THE ADAM GOODES CONTROVERSY: THE KEY QUESTIONS ANSWERED
What is going on?
Sydney AFL great Adam Goodes has been relentlessly booed by sections of away crowds for a number of months.
When did it begin?
The booing is generally considered to have begun when Goodes called out a 13-year-old girl for labelling him an “ape” during a Sydney match against Collingwood in 2013, during the AFL Indigenous round.
The chorus of abuse intensified in May 2015 when Goodes performed a war dance goal celebration in the Indigenous round match against Carlton. Goodes defended his celebration, saying it was a representation of his heritage. Since then, heckling from AFL stands towards Goodes has been relentless.
What is the situation now?
Goodes has taken indefinite leave after struggling to cope with the persistent vitriol and also seeing it was affecting his teammates. There is no guarantee he will ever return.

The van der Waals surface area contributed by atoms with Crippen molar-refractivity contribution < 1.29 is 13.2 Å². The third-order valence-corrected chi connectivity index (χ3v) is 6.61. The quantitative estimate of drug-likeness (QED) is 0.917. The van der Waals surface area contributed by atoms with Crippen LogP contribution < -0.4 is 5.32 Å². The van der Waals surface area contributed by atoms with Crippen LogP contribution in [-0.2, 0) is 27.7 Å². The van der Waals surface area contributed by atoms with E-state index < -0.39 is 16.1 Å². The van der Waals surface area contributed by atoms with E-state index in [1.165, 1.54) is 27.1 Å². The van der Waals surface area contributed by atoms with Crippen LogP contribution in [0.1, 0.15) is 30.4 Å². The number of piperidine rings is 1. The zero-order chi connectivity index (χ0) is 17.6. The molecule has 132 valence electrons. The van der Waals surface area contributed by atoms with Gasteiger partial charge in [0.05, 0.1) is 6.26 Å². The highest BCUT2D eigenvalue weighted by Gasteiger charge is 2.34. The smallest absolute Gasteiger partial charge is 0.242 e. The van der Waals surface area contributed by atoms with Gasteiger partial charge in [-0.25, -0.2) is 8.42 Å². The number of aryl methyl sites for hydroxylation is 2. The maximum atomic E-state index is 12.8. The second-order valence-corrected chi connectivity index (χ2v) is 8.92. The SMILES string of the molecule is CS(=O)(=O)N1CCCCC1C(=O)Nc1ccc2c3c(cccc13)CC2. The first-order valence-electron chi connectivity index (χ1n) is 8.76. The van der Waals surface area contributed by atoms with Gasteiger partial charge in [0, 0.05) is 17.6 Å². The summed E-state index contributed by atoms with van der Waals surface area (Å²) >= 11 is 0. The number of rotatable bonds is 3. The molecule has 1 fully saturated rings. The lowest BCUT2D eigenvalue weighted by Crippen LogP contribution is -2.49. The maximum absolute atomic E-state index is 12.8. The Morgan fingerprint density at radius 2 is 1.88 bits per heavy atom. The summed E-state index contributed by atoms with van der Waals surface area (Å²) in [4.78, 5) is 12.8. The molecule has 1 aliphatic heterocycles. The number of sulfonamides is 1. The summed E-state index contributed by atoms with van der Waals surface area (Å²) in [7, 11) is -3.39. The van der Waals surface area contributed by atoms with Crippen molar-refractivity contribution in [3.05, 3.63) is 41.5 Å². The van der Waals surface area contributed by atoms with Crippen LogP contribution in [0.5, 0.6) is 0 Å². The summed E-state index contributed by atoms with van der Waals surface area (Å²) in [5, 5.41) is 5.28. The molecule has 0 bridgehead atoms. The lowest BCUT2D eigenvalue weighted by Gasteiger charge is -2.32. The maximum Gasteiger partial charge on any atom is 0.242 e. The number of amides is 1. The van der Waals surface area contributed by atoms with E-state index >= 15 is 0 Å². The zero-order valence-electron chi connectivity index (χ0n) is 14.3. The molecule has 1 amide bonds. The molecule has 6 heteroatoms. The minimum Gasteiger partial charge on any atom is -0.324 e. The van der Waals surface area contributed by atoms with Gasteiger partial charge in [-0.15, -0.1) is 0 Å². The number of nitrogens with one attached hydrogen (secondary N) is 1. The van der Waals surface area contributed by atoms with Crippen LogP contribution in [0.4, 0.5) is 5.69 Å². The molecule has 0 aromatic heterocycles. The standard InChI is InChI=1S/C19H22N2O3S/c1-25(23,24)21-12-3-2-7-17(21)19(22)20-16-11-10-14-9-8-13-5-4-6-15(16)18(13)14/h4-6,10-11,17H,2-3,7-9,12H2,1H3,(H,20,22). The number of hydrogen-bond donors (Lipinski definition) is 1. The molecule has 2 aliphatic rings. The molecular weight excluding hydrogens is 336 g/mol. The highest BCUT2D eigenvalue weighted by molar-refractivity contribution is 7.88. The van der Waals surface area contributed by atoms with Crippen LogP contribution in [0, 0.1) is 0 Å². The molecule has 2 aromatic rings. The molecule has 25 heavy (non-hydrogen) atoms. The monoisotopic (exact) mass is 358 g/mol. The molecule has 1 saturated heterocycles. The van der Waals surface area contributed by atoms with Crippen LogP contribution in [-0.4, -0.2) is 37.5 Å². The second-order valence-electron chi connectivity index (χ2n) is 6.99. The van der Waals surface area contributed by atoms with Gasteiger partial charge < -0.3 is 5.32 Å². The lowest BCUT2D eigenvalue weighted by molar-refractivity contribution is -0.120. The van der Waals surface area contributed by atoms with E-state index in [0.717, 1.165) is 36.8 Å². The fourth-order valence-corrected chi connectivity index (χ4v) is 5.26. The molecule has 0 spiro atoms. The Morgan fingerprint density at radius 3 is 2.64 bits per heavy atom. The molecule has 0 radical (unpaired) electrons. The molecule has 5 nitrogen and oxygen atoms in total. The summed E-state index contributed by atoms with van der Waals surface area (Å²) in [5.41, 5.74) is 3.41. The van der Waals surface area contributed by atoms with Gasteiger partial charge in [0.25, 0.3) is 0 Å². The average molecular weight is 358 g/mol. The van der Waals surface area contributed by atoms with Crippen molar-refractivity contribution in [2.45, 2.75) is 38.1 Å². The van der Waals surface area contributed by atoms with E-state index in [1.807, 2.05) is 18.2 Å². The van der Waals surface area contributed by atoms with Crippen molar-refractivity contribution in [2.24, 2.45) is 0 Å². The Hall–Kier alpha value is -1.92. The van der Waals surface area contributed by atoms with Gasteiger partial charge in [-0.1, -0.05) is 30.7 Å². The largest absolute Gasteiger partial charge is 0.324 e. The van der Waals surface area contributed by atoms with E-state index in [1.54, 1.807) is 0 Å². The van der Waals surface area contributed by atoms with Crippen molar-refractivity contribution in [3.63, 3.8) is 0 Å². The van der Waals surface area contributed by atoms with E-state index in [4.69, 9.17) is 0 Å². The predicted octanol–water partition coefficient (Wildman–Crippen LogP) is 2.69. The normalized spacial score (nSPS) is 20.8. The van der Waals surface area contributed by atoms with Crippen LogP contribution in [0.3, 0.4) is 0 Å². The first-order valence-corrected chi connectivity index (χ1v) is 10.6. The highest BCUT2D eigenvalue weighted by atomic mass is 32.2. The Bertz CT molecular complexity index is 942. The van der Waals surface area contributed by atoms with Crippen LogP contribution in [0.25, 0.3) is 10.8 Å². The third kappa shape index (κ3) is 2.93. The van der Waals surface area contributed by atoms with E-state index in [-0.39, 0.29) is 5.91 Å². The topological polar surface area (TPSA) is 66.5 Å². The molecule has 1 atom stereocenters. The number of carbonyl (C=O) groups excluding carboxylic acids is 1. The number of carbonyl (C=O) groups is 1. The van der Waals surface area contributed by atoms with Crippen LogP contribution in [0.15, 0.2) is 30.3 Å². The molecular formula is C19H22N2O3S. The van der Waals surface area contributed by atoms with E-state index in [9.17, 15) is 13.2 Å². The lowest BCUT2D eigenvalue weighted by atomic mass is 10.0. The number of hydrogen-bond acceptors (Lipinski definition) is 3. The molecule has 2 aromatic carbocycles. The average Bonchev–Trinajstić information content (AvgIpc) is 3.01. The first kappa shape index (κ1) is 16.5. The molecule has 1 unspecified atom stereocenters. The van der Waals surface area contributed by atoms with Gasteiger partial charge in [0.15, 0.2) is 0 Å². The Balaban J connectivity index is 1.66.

Why is this happening?
The general consensus in the AFL community, from players to coaches and club CEOs, is that the booing directed at Goodes is racially motivated, as well as a form of protest against the Australian of the Year’s outspokenness on racism and Indigenous disadvantage and his readiness to promote his culture.
Others are far less sympathetic about Goodes’ plight. Conservative columnists across talkback radio and tabloid newspapers have called on Goodes should stop `playing the victim’ and carry on. Others have suggested the abuse stems from a perceived tendency to milk free-kicks on the footy field.
What happens next?
The Sydney club have said they are planning to show solidarity with Goodes during Saturday’s match against Adelaide at the SCG. Club officials and coaches across the AFL have implored fans to provide a respectful playing environment.
Richmond and Western Bulldogs will both wear their Indigenous round guernseys to show support for Goodes and his family.